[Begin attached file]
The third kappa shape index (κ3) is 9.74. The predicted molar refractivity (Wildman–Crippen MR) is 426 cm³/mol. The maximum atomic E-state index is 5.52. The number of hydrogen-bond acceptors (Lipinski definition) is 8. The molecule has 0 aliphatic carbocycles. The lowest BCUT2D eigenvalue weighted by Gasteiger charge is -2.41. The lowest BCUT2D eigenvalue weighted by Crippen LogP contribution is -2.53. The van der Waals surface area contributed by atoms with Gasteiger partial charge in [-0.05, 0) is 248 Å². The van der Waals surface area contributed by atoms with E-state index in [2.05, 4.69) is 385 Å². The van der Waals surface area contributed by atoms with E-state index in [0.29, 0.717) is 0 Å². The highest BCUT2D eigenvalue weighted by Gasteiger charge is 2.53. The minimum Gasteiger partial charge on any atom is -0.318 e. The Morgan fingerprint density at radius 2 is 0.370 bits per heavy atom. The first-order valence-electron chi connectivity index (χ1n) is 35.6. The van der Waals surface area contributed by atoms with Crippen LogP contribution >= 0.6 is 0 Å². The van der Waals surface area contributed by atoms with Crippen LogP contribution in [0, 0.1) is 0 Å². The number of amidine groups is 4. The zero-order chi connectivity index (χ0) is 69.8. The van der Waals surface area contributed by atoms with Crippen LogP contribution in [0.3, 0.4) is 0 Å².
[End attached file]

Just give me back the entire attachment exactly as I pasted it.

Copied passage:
The third kappa shape index (κ3) is 9.74. The predicted molar refractivity (Wildman–Crippen MR) is 426 cm³/mol. The maximum atomic E-state index is 5.52. The number of hydrogen-bond acceptors (Lipinski definition) is 8. The molecule has 0 aliphatic carbocycles. The lowest BCUT2D eigenvalue weighted by Gasteiger charge is -2.41. The lowest BCUT2D eigenvalue weighted by Crippen LogP contribution is -2.53. The van der Waals surface area contributed by atoms with Gasteiger partial charge in [-0.05, 0) is 248 Å². The van der Waals surface area contributed by atoms with E-state index in [2.05, 4.69) is 385 Å². The van der Waals surface area contributed by atoms with E-state index in [0.29, 0.717) is 0 Å². The highest BCUT2D eigenvalue weighted by Gasteiger charge is 2.53. The minimum Gasteiger partial charge on any atom is -0.318 e. The Morgan fingerprint density at radius 2 is 0.370 bits per heavy atom. The first-order valence-electron chi connectivity index (χ1n) is 35.6. The van der Waals surface area contributed by atoms with Crippen LogP contribution >= 0.6 is 0 Å². The van der Waals surface area contributed by atoms with Crippen LogP contribution in [0, 0.1) is 0 Å². The number of amidine groups is 4. The zero-order chi connectivity index (χ0) is 69.8. The van der Waals surface area contributed by atoms with Crippen LogP contribution in [0.3, 0.4) is 0 Å².